Wolfsburg, in Germany’s industrial heartland, is a symbol of the country’s thriving manufacturing sector and international competitiveness. Founded in the 1930s as a planned community for German autoworkers, the city has become the country’s richest per capita. It hosts Volkswagen’s headquarters and the world’s largest auto plant and is the poster child for the country’s center-left case for an open, trade-based economy. It was a fitting site for the Social Democratic Party (SPD) to hammer out its positions this September in preparation for Germany’s 2017 federal elections.
One of the most contentious issues at the SPD’s convention was the party’s stance on the Comprehensive Economic and Trade Agreement (CETA) between the European Union and Canada, negotiations for which concluded in 2014. It took a raucous intraparty battle and a political gambit by Sigmar Gabriel—the SPD leader, economic minister, vice chancellor, and likely challenger to Chancellor Angela Merkel in the 2017 elections—to push support for the pact into the SPD’s platform.
The CETA vote matters because some Europeans, particularly in Austria, France, and Germany, regard the controversy around the agreement as a dry run for a much larger clash over the proposed Transatlantic Trade and Investment Partnership (TTIP), the mammoth free trade agreement between the United States and the EU. The fates of CETA and TTIP are intertwined, and like the CETA, TTIP, which is still being negotiated, is not out of the woods.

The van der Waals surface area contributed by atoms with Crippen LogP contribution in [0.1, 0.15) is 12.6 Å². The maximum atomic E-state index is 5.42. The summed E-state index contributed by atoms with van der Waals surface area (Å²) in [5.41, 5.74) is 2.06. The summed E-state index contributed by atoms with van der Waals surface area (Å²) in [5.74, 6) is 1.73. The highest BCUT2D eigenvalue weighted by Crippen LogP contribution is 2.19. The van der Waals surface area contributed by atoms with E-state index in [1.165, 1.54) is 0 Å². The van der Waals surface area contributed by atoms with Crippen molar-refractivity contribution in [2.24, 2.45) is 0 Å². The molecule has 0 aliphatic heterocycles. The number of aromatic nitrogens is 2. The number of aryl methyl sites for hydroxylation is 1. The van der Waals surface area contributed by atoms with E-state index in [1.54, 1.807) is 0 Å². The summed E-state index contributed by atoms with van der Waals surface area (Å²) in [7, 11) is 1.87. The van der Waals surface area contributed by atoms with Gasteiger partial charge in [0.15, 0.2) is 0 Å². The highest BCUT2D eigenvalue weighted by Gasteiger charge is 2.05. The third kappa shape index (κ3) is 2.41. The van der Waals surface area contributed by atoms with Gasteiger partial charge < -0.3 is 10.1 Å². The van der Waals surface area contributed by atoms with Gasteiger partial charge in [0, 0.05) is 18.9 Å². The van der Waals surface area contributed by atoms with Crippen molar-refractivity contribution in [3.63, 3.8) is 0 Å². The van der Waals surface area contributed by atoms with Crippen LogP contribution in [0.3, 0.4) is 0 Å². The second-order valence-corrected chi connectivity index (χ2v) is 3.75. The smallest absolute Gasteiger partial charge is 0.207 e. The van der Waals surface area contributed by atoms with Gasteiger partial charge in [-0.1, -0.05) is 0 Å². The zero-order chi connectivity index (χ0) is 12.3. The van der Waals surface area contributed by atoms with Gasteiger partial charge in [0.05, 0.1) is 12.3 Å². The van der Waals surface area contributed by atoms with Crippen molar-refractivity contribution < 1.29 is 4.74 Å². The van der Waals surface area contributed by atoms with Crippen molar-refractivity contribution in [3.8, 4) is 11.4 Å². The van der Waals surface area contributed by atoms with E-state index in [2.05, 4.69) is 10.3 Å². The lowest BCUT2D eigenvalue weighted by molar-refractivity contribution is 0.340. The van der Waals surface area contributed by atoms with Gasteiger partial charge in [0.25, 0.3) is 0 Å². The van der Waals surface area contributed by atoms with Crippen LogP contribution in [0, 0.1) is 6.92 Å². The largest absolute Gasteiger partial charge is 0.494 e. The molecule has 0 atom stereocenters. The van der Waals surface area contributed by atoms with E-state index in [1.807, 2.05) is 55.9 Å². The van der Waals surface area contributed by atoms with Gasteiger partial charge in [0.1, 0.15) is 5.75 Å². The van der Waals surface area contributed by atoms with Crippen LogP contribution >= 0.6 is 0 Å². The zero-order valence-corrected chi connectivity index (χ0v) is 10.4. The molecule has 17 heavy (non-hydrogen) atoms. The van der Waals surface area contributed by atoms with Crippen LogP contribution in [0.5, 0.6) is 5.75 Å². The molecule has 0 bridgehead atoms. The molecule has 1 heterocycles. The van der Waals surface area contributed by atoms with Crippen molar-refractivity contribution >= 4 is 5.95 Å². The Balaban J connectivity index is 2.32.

As France and Germany prepare for major elections, opposition to TTIP has become a cause célèbre among Europe’s right-wing populists, farmers, environmentalists, antiglobalization activists, and some trade unions (particularly in the service sector). Together with some broader factors conspiring against TTIP’s completion, this opposition has made the pact’s prospects—and those of trade negotiations more generally—seem grim. The era of the big trade deal is certainly in hibernation. The question now is whether it is dead altogether.